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VESA began in 1995 as an outgrowth from an effort to standardize functions within set-top boxes. The group issued a call for proposals and received several responses. The input received was evaluated, and allowed the VESA group to develop its standardized architecture and ultimately acted as a catalyst for the group to choose IEEE 1394 as the backbone in the home. This choice was controversial at the time but is since better understood and accepted in the home networking community. After the group agreed on the lower-level layers and media, they began to work on higher levels. The IP protocol was chosen as the internetworking layer because of its ubiquity and flexibility. Shortly thereafter, Web browsers and servers were chosen as the interface of choice. VESA has defined an architecture and a set of protocols that will enable this vision to be realized. The committee goals are:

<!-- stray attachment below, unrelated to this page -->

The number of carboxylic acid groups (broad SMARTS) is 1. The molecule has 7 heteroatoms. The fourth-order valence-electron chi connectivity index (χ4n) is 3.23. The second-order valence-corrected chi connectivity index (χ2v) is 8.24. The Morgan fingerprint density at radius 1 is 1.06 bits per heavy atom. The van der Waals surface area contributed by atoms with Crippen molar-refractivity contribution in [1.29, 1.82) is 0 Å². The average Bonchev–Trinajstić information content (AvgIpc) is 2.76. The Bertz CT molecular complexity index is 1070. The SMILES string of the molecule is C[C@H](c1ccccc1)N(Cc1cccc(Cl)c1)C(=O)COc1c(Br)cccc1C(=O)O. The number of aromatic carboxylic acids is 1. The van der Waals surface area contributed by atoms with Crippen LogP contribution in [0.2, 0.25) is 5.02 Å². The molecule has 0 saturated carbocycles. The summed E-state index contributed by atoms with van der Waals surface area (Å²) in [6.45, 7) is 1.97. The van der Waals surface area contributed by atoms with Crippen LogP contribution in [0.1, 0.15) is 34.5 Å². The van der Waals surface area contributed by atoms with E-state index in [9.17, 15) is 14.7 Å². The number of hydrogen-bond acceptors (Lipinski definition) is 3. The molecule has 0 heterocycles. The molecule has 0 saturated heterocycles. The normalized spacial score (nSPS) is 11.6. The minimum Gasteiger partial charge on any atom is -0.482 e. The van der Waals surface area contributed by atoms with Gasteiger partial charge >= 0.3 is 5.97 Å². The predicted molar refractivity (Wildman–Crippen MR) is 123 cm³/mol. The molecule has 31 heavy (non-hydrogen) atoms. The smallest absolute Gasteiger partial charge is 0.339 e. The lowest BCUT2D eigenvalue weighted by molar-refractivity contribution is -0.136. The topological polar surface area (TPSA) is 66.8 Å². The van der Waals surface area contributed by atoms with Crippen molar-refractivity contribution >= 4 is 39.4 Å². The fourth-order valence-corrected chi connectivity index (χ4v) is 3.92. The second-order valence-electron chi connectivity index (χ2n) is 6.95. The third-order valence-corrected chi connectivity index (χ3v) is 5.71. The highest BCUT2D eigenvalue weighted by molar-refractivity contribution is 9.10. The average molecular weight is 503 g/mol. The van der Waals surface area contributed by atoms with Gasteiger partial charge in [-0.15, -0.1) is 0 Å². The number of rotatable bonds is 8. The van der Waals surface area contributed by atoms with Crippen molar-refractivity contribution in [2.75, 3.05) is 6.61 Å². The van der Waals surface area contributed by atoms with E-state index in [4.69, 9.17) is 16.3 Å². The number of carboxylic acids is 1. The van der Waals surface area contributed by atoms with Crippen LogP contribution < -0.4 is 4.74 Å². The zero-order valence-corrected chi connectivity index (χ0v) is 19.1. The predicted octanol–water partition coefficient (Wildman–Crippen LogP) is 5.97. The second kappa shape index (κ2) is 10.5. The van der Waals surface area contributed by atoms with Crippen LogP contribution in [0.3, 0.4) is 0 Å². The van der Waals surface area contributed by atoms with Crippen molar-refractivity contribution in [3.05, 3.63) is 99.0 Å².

• To provide an interoperability specification that will allow the transfer of information from any device to any other device in the home

  • To allow interoperability between all home networks, regardless of their individual physical and data link technologies and bandwidth capabilities

  • To provide a common interface on the home side for access devices, such as the residential gateway

  • To provide a migration path from analog distribution to totally digital distribution

  • To provide directory services for all networked devices in the home



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